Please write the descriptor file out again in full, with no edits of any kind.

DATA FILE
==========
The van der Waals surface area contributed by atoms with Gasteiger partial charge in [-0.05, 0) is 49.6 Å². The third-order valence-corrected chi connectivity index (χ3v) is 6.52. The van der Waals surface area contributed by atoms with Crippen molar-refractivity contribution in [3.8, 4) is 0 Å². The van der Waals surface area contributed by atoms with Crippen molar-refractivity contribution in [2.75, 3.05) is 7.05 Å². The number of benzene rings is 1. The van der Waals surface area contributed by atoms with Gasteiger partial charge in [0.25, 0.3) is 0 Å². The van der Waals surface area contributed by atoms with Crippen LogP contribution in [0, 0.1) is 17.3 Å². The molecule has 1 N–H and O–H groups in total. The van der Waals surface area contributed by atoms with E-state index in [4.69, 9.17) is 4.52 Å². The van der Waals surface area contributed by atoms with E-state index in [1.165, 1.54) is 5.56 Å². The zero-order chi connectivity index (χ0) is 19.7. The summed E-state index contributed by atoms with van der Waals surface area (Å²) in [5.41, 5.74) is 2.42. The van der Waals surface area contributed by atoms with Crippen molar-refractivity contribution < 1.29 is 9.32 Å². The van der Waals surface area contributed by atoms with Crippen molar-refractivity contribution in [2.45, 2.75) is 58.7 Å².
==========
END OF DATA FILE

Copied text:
The van der Waals surface area contributed by atoms with Gasteiger partial charge in [-0.05, 0) is 49.6 Å². The third-order valence-corrected chi connectivity index (χ3v) is 6.52. The van der Waals surface area contributed by atoms with Crippen molar-refractivity contribution in [3.8, 4) is 0 Å². The van der Waals surface area contributed by atoms with Crippen molar-refractivity contribution in [2.75, 3.05) is 7.05 Å². The number of benzene rings is 1. The van der Waals surface area contributed by atoms with Gasteiger partial charge in [0.25, 0.3) is 0 Å². The van der Waals surface area contributed by atoms with Crippen LogP contribution in [0, 0.1) is 17.3 Å². The molecule has 1 N–H and O–H groups in total. The van der Waals surface area contributed by atoms with E-state index in [4.69, 9.17) is 4.52 Å². The van der Waals surface area contributed by atoms with E-state index in [1.165, 1.54) is 5.56 Å². The zero-order chi connectivity index (χ0) is 19.7. The summed E-state index contributed by atoms with van der Waals surface area (Å²) in [5.41, 5.74) is 2.42. The van der Waals surface area contributed by atoms with Crippen molar-refractivity contribution < 1.29 is 9.32 Å². The van der Waals surface area contributed by atoms with Crippen molar-refractivity contribution in [2.45, 2.75) is 58.7 Å².